DUTY TO RECORD WORKING HOURS – FEDERAL LABOR COURT PUBLISHES REASONS FOR DECISION
The Federal Labor Court (Bundesarbeitsgericht – BAG) has published the reasons for its decision of 12 September 2022 (1 ABR 22/21) regarding the obligation of employers to record working hours. Not all details have yet been clarified regarding the employer’s obligation to record the working hours of its employees, which is effective immediately. It remains to be seen whether the legislature will actually pass regulations as planned by the Federal Ministry of Labor.
I. BAG decision of 12 September 2022
In its decision (1 ABR 22/21), the BAG had to decide on the question of whether the works council had a right of initiative to introduce an electronic system for recording working hours, i.e. on the question of “whether” such a system should be introduced in the employer’s company. The BAG denied such a right of initiative of the works council. This decision only appears at first glance to be a success for the employer, because the BAG denied the works council’s right of initiative because it assumes that there is already a legal obligation for all employers – even those without a works council – to introduce an objective, reliable and accessible system for recording employees’ working hours. The BAG identified the legal basis for this obligation of the employer in § 3 para. 2 no. 1 German Act on the Implementation of Measures of Occupational Safety and Health to Encourage Improvements in the Safety and Health Protection of Workers at Work (Arbeitsschutzgesetz – ArbSchG) by way of an interpretation in conformity with EU law.
II. Concrete effects of the BAG decision
1. What has to be recorded?
Beginning and end of working hours as well as beginning and end of breaks, whereby it is not clear from the decision whether a standard deduction is also permissible for breaks.
2. When does the recording obligation apply?
The obligation is effective immediately.
3. What sanctions are imposed in the event of non-implementation?
Currently, violations of the obligation to record working hours are not administrative offenses, so no fine is forfeited until an explicit order is issued by the competent authority.
4. How should working hours be recorded?
The recording must be objective, reliable and accessible. However, the BAG has not specified any requirements for a concrete system. Therefore, records kept electronically or manually are conceivable as long as they meet the above requirements for the system. It is possible to delegate the recording of working hours to the employees.
5. Are there still rights of the works council in connection with the recording obligation?
The works council has a right of co-determination in the introduction of a system for recording working hours only with regard to the “how”, but not the “whether”.
6. Consequences for the practice
The decision of the BAG has far-reaching effects in practice. Even if flexible handling of working hours continues to be possible, the so-called trust-based working hours model is no longer permissible without recording and documenting actual working hours. Employers must therefore not only offer a system for recording working hours, but also monitor and ensure that this system is actually used. Employers should therefore oblige their employees in a verifiable form to use the systems for recording working hours and also monitor this use.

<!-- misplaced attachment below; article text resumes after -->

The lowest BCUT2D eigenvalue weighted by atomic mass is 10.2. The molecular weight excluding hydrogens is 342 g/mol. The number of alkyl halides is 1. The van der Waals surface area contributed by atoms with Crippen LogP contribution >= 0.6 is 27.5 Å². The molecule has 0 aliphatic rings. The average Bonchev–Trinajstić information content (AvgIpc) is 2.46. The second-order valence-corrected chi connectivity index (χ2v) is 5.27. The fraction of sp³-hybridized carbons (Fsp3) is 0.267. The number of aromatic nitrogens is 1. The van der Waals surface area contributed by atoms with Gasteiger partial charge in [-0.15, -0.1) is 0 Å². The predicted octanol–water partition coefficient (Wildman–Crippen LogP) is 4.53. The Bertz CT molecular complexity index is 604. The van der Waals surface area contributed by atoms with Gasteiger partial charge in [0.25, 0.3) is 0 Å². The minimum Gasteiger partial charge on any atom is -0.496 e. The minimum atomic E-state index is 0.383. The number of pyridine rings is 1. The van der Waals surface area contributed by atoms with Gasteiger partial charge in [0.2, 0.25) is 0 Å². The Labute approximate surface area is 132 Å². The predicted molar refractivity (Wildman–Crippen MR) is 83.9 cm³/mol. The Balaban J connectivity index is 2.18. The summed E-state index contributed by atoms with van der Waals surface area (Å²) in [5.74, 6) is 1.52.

In addition to the specific effects in the area of recording working hours, it has not yet been clarified to what extent the obligation to record working hours will have indirect consequences for other areas of labor law disputes. This may affect the question of proof and responsibility for non-compliance with the Working Hours Act (Arbeitszeitgesetz) as well as questions regarding the burden of presentation and proof in overtime litigation, in which the BAG most recently still adhered to the familiar two-stage model.
III. Whether and, if so, how does the legislature respond?
For the time being, it remains to be seen whether the legislator itself will react to the obligation to record working hours by the BAG and create regulations on the scope (for example, non-application or application to executive employees, non-application to small companies) or concretization of the obligation to record working hours (for example, permission or prohibition of delegation to employees, definition of certain system requirements, handling of the recording of breaks). The Federal Ministry of Labor has announced that it will present a draft law in the first quarter of 2023. However, it remains to be seen whether this will actually lead to an act.
In its decision, the BAG stipulated the obligation of all employers to record the working hours of employees.
The obligation applies with immediate effect and requires all employers – even if there is no immediate threat of sanctions – to introduce and operate a suitable system for recording working hours.
In the concrete design of the system for recording working hours, the employer benefits from a wide margin of discretion, but must set up a system that enables the recording of working hours in an objective, reliable and accessible manner. The employer will have to check compliance with these requirements on a regular basis, as well as the correct use of the system by its employees in the case of delegation of the recording obligation.
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